Ryan Tubridy: It's up to him to fight to make The Late Late Show something better

This time last year, after Ryan Tubridy had kicked off his Late Late Show career in fine style, one well-known broadcaster remarked to a colleague that the new presenter's real test would come after Christmas when there wasn't much happening in the sporting, publishing or movie worlds and decent guests were at a premium. As it turned out, Tubridy rose to that challenge. Over the whole series, he did very well by a noble old RTÉ institution; expectations were high last month that season two would be even better.

So why is the current series such an unmitigated failure? Why is it suddenly so difficult to drum up any enthusiasm for a night with The Late Late Show? Why does the index finger hover over the remote control with increasing impatience? And why does Tubridy – perhaps our sharpest broadcaster – so often look like he'd prefer to be trapped in a Chilean mine than be stuck in Studio Four on a Friday night?

There are a few answers to that question, the main one harking back to what that broadcaster said about decent guests – other than Tony Blair in the first show, Tim Robbins and a few others along the way, the collection of interviewees foisted upon Tubridy in this series has been as bad as it could be. And this, in the run-up to Christmas, at what should be a good time for big names.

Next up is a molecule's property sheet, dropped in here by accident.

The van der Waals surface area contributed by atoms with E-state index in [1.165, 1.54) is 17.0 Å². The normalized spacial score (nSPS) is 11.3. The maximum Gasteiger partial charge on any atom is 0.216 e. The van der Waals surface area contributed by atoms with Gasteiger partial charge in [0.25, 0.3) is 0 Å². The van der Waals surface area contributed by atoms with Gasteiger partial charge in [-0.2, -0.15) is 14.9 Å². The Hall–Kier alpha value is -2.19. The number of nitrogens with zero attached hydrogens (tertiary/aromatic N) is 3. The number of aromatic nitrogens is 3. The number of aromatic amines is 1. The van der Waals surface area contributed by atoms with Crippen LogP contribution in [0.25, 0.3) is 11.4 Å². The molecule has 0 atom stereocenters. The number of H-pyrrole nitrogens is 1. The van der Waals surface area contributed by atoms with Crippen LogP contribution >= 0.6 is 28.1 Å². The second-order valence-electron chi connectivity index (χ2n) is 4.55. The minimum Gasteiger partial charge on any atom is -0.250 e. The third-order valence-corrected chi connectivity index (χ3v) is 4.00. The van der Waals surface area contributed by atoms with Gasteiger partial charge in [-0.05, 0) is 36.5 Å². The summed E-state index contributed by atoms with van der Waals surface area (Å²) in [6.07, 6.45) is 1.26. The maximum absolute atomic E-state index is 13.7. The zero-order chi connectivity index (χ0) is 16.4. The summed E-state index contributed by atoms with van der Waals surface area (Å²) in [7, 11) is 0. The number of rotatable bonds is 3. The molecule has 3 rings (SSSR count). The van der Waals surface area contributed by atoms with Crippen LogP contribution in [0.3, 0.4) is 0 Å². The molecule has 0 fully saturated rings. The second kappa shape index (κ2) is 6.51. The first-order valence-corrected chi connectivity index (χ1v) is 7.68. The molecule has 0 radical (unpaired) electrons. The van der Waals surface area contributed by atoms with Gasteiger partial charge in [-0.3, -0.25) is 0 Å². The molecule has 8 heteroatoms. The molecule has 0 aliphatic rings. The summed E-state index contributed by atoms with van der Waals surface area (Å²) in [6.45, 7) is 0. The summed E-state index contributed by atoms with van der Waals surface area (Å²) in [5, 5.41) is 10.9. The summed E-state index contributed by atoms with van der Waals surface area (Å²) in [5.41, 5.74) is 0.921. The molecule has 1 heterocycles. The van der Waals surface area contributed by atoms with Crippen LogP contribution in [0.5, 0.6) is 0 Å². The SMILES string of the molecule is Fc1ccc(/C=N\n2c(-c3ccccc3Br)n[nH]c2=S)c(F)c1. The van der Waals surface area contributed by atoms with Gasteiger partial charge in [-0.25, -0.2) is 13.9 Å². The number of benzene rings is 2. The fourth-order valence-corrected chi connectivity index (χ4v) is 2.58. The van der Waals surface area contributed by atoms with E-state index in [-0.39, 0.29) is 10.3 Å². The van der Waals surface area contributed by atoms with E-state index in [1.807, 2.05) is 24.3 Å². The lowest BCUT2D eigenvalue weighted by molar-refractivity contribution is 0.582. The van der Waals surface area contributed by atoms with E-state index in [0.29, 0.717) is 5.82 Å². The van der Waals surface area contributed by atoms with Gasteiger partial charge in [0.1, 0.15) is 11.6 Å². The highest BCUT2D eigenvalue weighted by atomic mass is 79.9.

The same old faces keep turning up, like TDs at a funeral. Invariably they are there to plug some new show or dvd they're doing for RTÉ. The result is that instead of being an independent-minded, energetic presenter bringing new life to a venerable show, Tubridy has become a highly-paid extension of RTÉ's pr department.

The show on 15 October, which prompted this column (and a few others) was a new low, although Friday's was a much better effort. Last week's highlights included a long, long, interview with a bunch of old boys who were taking off their clothes for a calendar (though not, happily, for the viewers), professional Navan man Hector Ó hEochagáin (for the umpteenth time), the reliably embarrassing Katherine Lynch (like Ó hEochagáin, flogging some RTÉ show she's involved in) and Chris DeBurgh, who has become so prickly over the years that he is almost unwatchable. Only the Sunday Tribune's Liam Hayes provided a powerful counterpoint to all the self-publicising frivolity.

As we are often told, The Late Late Show is the longest-running chat show in the world and over the years there were nights which were as bad as last Friday week. But rarely did they seem to symbolise a sense of decline of the kind which surrounds the show at the moment. It suddenly and dramatically appears to have lost its relevance. The series had always managed to be part of the national conversation, creating and reflecting the concerns and controversies of the day. You might have thought that Ireland in 2010 would provide opportunities for debate and discussion better than middle-aged businessmen in the nip and Katherine Lynch in her knickers. But apparently not. For the most part, the world outside celebrity and human interest is being ignored, as though anything that touched on current affairs, or the economy, or the national pessimism, would send people over the edge. This might be true if such topics were handled badly, or with a lack of imagination, but Tubridy is clearly more than capable than overseeing such debates.